• Twitter
  • LinkdIn

Major disruption at ports is ‘real prospect’ in ‘no deal’ Brexit, MPs warn

Major disruption at ports is ‘real prospect’ in ‘no deal’ Brexit, MPs warn

A ‘no deal’ Brexit could result in major disruption at UK ports - the gateway for most new vehicles, components and replacement parts - MPs have warned.

The House of Commons Public Accounts Committee has highlighted that “slow progress and poor communication” by the Department for Transport was hampering the ability of businesses to plan beyond 29 March, 2019 when Britain is due to exit the European Union.

Claiming that “secrecy and a lack of detailed information” existed, the Committee has called on the Department for Transport to write to it prior to Christmas with a progress update.

The report, ‘Department for Transport’s Implementation of Brexit’ suggests that there was a “real risk” that it would not be ready in the event of the UK departing the European Union without a negotiated deal, and that risk was increasing as time ran out to deliver what was needed.

It is the Committee’s latest report looking at government’s preparations for Brexit and, as in previous reports, members are concerned.

The report says: “There is a real prospect of major disruption at our ports. The slow progress and poor communication around work to avoid this concerns us.

“The lack of detailed information provided to businesses to help them prepare and the secrecy surrounding discussions through the use of non-disclosure agreements is hampering businesses’ ability to plan.

“Added to this is the Department’s uphill task to pass the necessary legislation in time, the majority of which the Department sees as essential, whilst allowing time for proper scrutiny of this.

“With only months to go, it is extremely worrying that we are seeing these same concerns again and again with little progress being made. Even if a deal is agreed, the Department faces a challenging workload during the proposed transition period.

“We acknowledge the difficult situation for the Department in having to prepare for all Brexit scenarios. But it must be open about the challenges it faces and work with businesses and stakeholders to help them get ready for whatever the future brings.”

Committee chairman Meg Hillier said: “The future of road, rail, maritime and air access to Europe after Brexit remains unclear and the Department for Transport has a critical role in ensuring the UK is prepared.

“With so little time remaining, there is still much to do. The risks associated with no-deal are severe, yet plans for avoiding disruption around major ports in particular are worryingly under-developed.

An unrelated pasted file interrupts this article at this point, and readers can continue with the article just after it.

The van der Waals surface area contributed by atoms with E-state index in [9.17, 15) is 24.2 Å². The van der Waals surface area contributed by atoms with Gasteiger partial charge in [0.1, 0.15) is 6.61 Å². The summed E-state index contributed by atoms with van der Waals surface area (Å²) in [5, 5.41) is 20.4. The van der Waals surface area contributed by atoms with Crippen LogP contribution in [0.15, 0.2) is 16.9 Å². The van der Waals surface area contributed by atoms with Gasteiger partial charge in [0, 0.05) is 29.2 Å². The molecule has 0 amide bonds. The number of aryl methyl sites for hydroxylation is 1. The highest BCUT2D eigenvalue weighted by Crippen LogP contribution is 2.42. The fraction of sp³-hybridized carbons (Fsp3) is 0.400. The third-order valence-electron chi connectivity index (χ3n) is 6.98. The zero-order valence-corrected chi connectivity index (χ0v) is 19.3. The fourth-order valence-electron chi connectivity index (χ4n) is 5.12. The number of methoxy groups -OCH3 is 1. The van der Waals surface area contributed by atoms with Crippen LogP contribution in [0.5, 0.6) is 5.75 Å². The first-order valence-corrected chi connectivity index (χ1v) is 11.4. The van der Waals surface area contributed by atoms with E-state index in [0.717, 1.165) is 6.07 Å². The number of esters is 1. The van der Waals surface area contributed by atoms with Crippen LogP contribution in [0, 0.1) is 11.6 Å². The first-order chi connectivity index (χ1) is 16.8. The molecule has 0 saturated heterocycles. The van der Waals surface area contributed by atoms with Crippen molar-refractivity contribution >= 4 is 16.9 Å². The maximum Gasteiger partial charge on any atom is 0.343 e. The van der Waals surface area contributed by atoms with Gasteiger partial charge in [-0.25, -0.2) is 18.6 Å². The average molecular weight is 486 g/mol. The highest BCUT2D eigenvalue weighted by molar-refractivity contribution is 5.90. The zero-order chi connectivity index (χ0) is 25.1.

“The Department plans to spend £30-35 million this year on Project Brock, intended to manage traffic and lorry-queuing at Dover. But it is still to carry out proposed desk-based testing of the system and engagement with businesses has been poor.

“The secrecy around the Department’s preparations, and the shortcomings in assurance on its progress, are a potentially toxic combination.

“We accept the continued uncertainty over the final shape of Brexit adds to the complexity of the challenge. But the Department’s Brexit work is simply too important to get wrong.

“It must be more open about what needs to be achieved, and work with business and others to deliver it. We urge it to respond meaningfully to our concerns in the weeks ahead.”

Committee deputy chairman Sir Geoffrey Clifton-Brown added: “Our report makes it clear that the Department for Transport has a great deal to do before we leave the European Union on 29 March, 2019, especially if ‘no deal’ is reached.

“It needs to make whatever contingencies necessary to ensure that disruption to passengers, goods and services arriving or leaving by road, air or sea is kept to the bare minimum.

“I am concerned, in particular, that the movement of goods continues which will mean the port of Dover will need to operate at an optimal level and that more goods will need to travel through other ports.

“To minimise the disruption at Dover and the potential knock-on effect to hauliers travelling through the port, the Department needs to ensure that Project Brock is ready to operate as early as possible.”